The city’s response to last year’s Occupy Los Angeles protests and two-month encampment at City Hall cost taxpayers at least $4.7 million, according to reports.

From early October to late November, hundreds of demonstrators camped in tents at the 1.7-acre City Hall Park as part of the national Occupy Wall Street movement. Protestors called for government and corporations to address what activists described as a growing disparity between the rich and poor. The encampment culminated in a massive overnight raid by the Los Angeles

Police Department officers to clear the park of demonstrators.

The newly reported cost of Occupy L.A. to the city was $2 million more than an estimate reported in February.

The spike was due to newly reported costs to police Occupy L.A. and the price to restore the City Hall Park and monuments, which were damaged by Occupy protesters camped at City Hall.

The city received $411,508 in donations and rebates to cover the cost of restoring the lawn around City Hall, according to the report from City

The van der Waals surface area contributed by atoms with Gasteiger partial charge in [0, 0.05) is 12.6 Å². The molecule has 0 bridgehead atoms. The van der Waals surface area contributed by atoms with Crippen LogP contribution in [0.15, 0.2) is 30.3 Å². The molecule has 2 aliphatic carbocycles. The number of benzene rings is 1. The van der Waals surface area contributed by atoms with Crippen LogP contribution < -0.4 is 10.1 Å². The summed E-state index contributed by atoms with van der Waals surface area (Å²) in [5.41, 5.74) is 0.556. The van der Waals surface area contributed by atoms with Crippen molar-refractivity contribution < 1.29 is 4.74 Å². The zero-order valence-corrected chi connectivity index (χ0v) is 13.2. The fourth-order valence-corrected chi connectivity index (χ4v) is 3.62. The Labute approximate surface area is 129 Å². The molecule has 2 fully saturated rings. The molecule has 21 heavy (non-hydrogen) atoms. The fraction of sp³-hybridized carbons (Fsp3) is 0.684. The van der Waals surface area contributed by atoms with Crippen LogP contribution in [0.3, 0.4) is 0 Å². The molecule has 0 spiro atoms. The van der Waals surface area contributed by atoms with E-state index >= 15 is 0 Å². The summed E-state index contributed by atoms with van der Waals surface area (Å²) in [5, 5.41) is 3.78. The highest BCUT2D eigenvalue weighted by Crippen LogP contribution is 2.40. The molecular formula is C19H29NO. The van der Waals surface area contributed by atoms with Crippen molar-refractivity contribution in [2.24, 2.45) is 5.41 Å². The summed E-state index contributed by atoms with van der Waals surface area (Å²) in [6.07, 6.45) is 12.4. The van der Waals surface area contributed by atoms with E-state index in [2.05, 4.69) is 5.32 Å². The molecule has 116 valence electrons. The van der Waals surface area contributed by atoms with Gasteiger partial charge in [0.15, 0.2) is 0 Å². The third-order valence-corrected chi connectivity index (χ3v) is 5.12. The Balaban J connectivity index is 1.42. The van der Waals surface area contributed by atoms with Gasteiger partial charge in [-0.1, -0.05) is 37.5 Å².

Administrative Officer Miguel Santana.

City Councilman Mitch Englander, who chairs the Public Safety Committee, said the report should make city leaders think twice before they endorse similar movements in the future.

The City Council in October voted 11-0 in support of the “peaceful and vibrant exercise in First Amendment Rights carried out by Occupy Los Angeles. Then City Council President Eric Garcetti told protesters they could stay as along they wanted. Mayor Antonio Villaraigosa distributed ponchos to Occupy demonstrators during a rainy stretch.

“For every resolution or position the city might take, there’s a cost,” Englander said. “And we need to weigh that particularly now when we’re going through a budget crisis.”

The city is facing a $237 million budget deficit. Villaraigosa called for 231 layoffs and eliminating another 438 unfilled city positions in his proposed budget.